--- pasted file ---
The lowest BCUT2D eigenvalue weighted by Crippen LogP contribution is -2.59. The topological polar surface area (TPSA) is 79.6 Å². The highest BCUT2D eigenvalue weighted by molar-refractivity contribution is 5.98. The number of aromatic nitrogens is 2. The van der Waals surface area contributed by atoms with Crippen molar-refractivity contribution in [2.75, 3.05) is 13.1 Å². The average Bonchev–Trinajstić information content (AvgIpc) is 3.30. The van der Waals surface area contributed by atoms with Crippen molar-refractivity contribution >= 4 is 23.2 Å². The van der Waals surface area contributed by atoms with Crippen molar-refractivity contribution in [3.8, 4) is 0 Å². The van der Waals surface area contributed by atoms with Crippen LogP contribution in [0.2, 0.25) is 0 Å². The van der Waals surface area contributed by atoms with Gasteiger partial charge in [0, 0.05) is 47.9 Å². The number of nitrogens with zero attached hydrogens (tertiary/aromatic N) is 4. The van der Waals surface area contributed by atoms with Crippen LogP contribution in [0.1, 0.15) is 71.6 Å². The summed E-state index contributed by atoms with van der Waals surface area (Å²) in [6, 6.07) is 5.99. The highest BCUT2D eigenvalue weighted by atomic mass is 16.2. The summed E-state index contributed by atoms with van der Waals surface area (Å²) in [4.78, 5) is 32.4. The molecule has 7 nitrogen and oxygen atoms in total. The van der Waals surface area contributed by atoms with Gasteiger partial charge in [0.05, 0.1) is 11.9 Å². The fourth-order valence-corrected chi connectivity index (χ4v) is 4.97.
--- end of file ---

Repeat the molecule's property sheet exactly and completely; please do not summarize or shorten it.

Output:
The lowest BCUT2D eigenvalue weighted by Crippen LogP contribution is -2.59. The topological polar surface area (TPSA) is 79.6 Å². The highest BCUT2D eigenvalue weighted by molar-refractivity contribution is 5.98. The number of aromatic nitrogens is 2. The van der Waals surface area contributed by atoms with Crippen molar-refractivity contribution in [2.75, 3.05) is 13.1 Å². The average Bonchev–Trinajstić information content (AvgIpc) is 3.30. The van der Waals surface area contributed by atoms with Crippen molar-refractivity contribution >= 4 is 23.2 Å². The van der Waals surface area contributed by atoms with Crippen molar-refractivity contribution in [3.8, 4) is 0 Å². The van der Waals surface area contributed by atoms with Crippen LogP contribution in [0.2, 0.25) is 0 Å². The van der Waals surface area contributed by atoms with Gasteiger partial charge in [0, 0.05) is 47.9 Å². The number of nitrogens with zero attached hydrogens (tertiary/aromatic N) is 4. The van der Waals surface area contributed by atoms with Crippen LogP contribution in [0.1, 0.15) is 71.6 Å². The summed E-state index contributed by atoms with van der Waals surface area (Å²) in [6, 6.07) is 5.99. The highest BCUT2D eigenvalue weighted by atomic mass is 16.2. The summed E-state index contributed by atoms with van der Waals surface area (Å²) in [4.78, 5) is 32.4. The molecule has 7 nitrogen and oxygen atoms in total. The van der Waals surface area contributed by atoms with Gasteiger partial charge in [0.05, 0.1) is 11.9 Å². The fourth-order valence-corrected chi connectivity index (χ4v) is 4.97.